Pilot Project: Mobility issues with climate change
A considerable amount of the pollutants in the atmosphere arises from traffic-related emissions. Responsibility for this belongs mainly to carbon dioxide (CO2), carbon monoxide (CO), nitrogen oxide (NOx), other volatile organic compounds (VOC) and nitrogen dioxide (N2O) as a product of the increased use of catalytic converters.
The share of traffic in human activity related CO2 emissions is estimated at 20%. NOx, VOC and CO from traffic emissions contribute to the formation of ozone by photochemical reactions. The increase in O3 concentrations in particular areas is essentially due to traffic.
The main aspects of the pilot project were:
1. An exhibition unit on the topic “Traffic and environment” in the Verkehrszentrum (from summer 2006) containing the following units among others:
- Focus on individual impacts using interactive media stations about the connection between traffic choices and CO2 emissions: the program helped with recognizing individual mobility models and answered the question of how individual traffic choices (including the choice of particular vehicle types) affects the emission of harmful chemicals.
- Interactive demonstration of the consequences and scenarios of climate change and physical and chemical processes in the atmosphere.
- Biographical unit covering selected scientists and engineers who are working on relevant model calculations, scenarios and solution approaches.
- Presentations of vehicles, engines, catalytic converters etc., that were/are suitable for reducing emissions.
2. Exhibition elements in the environment gallery:
- A scenario of 5 globes, showing the climate system in its systematic dimension
- An interactive computer quiz on that issue
- An interactive game on climate change
- Uup to date information from the International Panel on Climate Change
3. A threefold school-program on:
- Traffic in the traffic gallery
- Pollution in the environment gallery
- Informed discussion between pupils, scientific experts, represents form politics and industry
The school program comprised work sheets designed for young people as the main connecting theme to grasp the meaning of the exhibitions (also accessible on the website).
4. Development of a (bilingual) addition to the Climate Website of the Deutsches Museum: http://www.deutsches-museum.de/dmznt/climate/index.html
The website provides information in an appealing way about the following aspects:
Traffic-related climate-relevant emissions, their development in recent decades, their consequences, their main causes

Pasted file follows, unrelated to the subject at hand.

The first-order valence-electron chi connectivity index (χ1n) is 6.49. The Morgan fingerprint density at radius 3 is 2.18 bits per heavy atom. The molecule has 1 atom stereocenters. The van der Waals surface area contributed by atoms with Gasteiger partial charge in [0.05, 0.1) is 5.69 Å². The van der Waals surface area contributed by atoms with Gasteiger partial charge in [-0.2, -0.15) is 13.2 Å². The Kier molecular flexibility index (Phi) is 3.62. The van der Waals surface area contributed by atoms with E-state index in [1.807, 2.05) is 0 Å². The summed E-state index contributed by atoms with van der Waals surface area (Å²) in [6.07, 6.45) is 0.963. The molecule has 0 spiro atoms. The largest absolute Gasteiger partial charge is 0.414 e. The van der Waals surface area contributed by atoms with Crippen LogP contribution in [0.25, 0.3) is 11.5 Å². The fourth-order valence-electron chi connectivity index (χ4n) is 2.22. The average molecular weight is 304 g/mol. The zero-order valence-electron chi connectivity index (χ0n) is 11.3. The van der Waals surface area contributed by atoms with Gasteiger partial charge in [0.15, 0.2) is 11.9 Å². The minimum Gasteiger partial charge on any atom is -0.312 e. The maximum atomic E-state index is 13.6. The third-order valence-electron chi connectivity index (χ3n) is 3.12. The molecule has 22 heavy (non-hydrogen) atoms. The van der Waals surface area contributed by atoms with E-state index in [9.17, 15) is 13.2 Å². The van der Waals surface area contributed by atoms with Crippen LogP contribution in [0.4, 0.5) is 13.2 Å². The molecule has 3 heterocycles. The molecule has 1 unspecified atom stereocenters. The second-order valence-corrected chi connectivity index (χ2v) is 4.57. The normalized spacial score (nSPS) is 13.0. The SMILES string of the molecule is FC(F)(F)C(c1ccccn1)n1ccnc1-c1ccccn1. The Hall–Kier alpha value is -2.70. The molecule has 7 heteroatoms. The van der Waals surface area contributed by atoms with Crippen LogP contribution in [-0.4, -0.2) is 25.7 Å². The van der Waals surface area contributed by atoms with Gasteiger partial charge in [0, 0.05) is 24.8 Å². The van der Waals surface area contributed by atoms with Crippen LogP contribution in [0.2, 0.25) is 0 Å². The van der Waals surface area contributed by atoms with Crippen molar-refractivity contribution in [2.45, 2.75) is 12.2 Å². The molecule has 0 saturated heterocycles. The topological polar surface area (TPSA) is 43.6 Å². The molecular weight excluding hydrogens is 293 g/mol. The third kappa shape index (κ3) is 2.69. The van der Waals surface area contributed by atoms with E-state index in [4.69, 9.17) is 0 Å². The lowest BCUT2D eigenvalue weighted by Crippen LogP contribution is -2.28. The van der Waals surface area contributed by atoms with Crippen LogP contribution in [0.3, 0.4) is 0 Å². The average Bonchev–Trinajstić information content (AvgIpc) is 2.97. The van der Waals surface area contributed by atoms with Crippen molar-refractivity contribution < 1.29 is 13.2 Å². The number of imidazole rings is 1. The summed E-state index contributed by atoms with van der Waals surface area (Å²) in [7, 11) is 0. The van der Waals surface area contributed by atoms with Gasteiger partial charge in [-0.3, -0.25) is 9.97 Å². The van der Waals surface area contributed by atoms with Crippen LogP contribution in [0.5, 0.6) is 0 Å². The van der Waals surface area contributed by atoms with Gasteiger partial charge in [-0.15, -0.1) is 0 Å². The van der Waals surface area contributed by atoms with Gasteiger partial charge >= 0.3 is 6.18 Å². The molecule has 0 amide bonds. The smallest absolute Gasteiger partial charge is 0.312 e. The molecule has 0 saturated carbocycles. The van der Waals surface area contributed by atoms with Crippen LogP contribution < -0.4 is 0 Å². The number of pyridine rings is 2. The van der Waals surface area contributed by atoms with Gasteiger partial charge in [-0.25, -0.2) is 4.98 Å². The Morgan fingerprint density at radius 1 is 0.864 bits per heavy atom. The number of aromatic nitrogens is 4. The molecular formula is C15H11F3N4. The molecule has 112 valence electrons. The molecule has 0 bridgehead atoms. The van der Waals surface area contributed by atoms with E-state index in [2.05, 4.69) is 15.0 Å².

Effects of particular mobility models on traffic-related emissions
Technical solution approaches towards minimizing traffic-related harmful emissions
Target age group
10-16 years old
German and English
- Interactive elements, exhibits and texts in the galleries
- School programs on environment and traffic including work sheets
- Informed discussion between pupils, scientists and politicians
- Link important issues such as climate change with relevant school subjects from the science and social sectors, including cross-curricular activities
- Attract non-science teachers to co-operation with the Deutsches Museum
- Raise awareness of individual responsibility in climate change and traffic
- Identify the players in the traffic game, facilitate informed discussion with them and among pupils
- Interviews to optimize the school programs and website
For further information see the PENCIL deliverables:
D10 Assessment of Pilot Projects:
Case studies illustrating the work of each of the Pencil pilot projects (pdf, in English).
D24 Pilot Project Outcomes:
The objectives, the learning activities used, the methodology employed and the results of the pilot projects (pdf, in English).
Deutsches Museum, Munich, Germany
Founded in 1903 by the engineer Oskar von Miller, the Deutsches Museum in Munich is now one of the most important museums of science and technology worldwide. With 55,000m2 of exhibition space and an extensive stock of valuable original technical and scientific exhibits, it is not only one of the largest museums in the world, but also one of the most successful, attracting almost 1.5 million visitors a year. It presents the technical and scientific achievements of the last 100 years in an exciting and accessible way, whilst also reflecting the related process of social change.
Deutsches Museum, Museumsinsel 1,
D-80538 Munich, Germany
Deutsches Museum Verkehrszentrum, Theresienhöhe 14a,
80339 Munich, Germany
Dr. Elisabeth Schepers
Tel. 0049 89 21 79 486 email@example.com
- Scientific network of climate exhibition
- Scientific network of traffic exhibition
- Six teacher training institutes
- Fifteen schools
- Schule und Wissenschaft – an organisation for cooperation between schools and science centres